[vahy-bruh nt]



Phonetics. a vibrant sound.

Origin of vibrant

1540–50; < Latin vibrant- (stem of vibrāns), present participle of vibrāre to shake, move to and fro; see -ant
Related formsvi·bran·cy, vi·brance, nounvi·brant·ly, adverbun·vi·brant, adjectiveun·vi·brant·ly, adverb Unabridged Based on the Random House Unabridged Dictionary, © Random House, Inc. 2019

Examples from the Web for vibrancy

Contemporary Examples of vibrancy

  • Indeed, red — because of its vibrancy and richness — has served as a powerful symbol since the beginning of civilization.

    The Daily Beast logo
    Scarlet Is the New Black

    Raquel Laneri

    August 31, 2014

  • There was a kinetic energy, a vibrancy that leapt off the screen that did, indeed, dazzle.

    The Daily Beast logo
    ‘American Hustle’ Is Overrated

    Kevin Fallon

    January 28, 2014

  • There's a vibrancy that embodies the best values of community and urban life.

    The Daily Beast logo
    Charlotte Putting Tampa To Shame

    David Frum

    September 6, 2012

Historical Examples of vibrancy

  • Her arm brushed him and the vibrancy of her being sang through him.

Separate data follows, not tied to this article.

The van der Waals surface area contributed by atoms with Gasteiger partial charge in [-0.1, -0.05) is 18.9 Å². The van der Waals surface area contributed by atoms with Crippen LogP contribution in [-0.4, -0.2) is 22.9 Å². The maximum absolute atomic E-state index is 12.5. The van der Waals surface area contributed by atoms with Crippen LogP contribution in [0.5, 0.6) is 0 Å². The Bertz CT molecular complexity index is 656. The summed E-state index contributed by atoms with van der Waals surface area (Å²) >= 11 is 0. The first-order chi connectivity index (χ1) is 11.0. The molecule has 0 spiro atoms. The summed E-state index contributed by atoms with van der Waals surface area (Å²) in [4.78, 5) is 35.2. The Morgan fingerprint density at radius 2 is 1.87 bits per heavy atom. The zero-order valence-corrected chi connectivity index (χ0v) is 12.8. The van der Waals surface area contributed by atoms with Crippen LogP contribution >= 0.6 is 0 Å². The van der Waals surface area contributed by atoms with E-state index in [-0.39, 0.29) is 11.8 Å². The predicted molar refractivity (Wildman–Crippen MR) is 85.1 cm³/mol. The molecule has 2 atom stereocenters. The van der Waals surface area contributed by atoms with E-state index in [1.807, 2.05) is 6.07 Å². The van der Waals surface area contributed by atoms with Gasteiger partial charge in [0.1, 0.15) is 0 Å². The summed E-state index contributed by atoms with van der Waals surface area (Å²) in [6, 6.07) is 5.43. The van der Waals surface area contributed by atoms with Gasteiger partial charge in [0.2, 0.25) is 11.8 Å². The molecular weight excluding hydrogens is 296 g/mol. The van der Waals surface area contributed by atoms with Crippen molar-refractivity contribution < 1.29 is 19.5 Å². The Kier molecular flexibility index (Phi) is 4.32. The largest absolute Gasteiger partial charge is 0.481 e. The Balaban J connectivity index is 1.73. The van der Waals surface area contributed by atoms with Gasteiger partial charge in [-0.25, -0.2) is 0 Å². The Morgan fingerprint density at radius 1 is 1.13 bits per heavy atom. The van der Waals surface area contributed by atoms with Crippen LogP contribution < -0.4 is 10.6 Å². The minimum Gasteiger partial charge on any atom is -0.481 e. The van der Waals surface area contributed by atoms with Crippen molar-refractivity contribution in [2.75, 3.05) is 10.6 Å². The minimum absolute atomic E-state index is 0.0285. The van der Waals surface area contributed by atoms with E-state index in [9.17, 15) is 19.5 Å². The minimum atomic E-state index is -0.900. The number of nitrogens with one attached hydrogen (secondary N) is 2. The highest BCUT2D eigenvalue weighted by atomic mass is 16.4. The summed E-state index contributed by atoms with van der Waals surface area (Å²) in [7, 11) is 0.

The Premiere

    Richard Sabia

  • Oddly enough, thought of her now filled him with a vibrancy, with a longing.

    The Ten-foot Chain

    Achmed Abdullah

  • When they are properly used, their vibrancy is a substitute for any amount of power.

    How to Sing

    Lilli Lehmann

  • The sounds of the city were deadened here to a dull rumble, while the vibrancy of the autumn afternoon excited his taut nerves.

    The Dust Flower

    Basil King

  • In order to learn to organize his material, he has doubtlessly unconsciously lessened its density and vibrancy for the time being.

    Musical Portraits

    Paul Rosenfeld

British Dictionary definitions for vibrancy



characterized by or exhibiting vibration; pulsating or trembling
giving an impression of vigour and activity
caused by vibration; resonant
(of colour) strong and vivid
phonetics trilled or rolled


a vibrant speech sound, such as a trilled (r)
Derived Formsvibrancy, nounvibrantly, adverb

Word Origin for vibrant

C16: from Latin vibrāre to agitate
Collins English Dictionary - Complete & Unabridged 2012 Digital Edition © William Collins Sons & Co. Ltd. 1979, 1986 © HarperCollins Publishers 1998, 2000, 2003, 2005, 2006, 2007, 2009, 2012

Word Origin and History for vibrancy



1550s, "agitated," from Latin vibrantem (nominative vibrans) "swaying," present participle of vibrare "move to and fro" (see vibrate). Meaning "vigorous, full of life" is first recorded 1860. Related: Vibrantly.

Online Etymology Dictionary, © 2010 Douglas Harper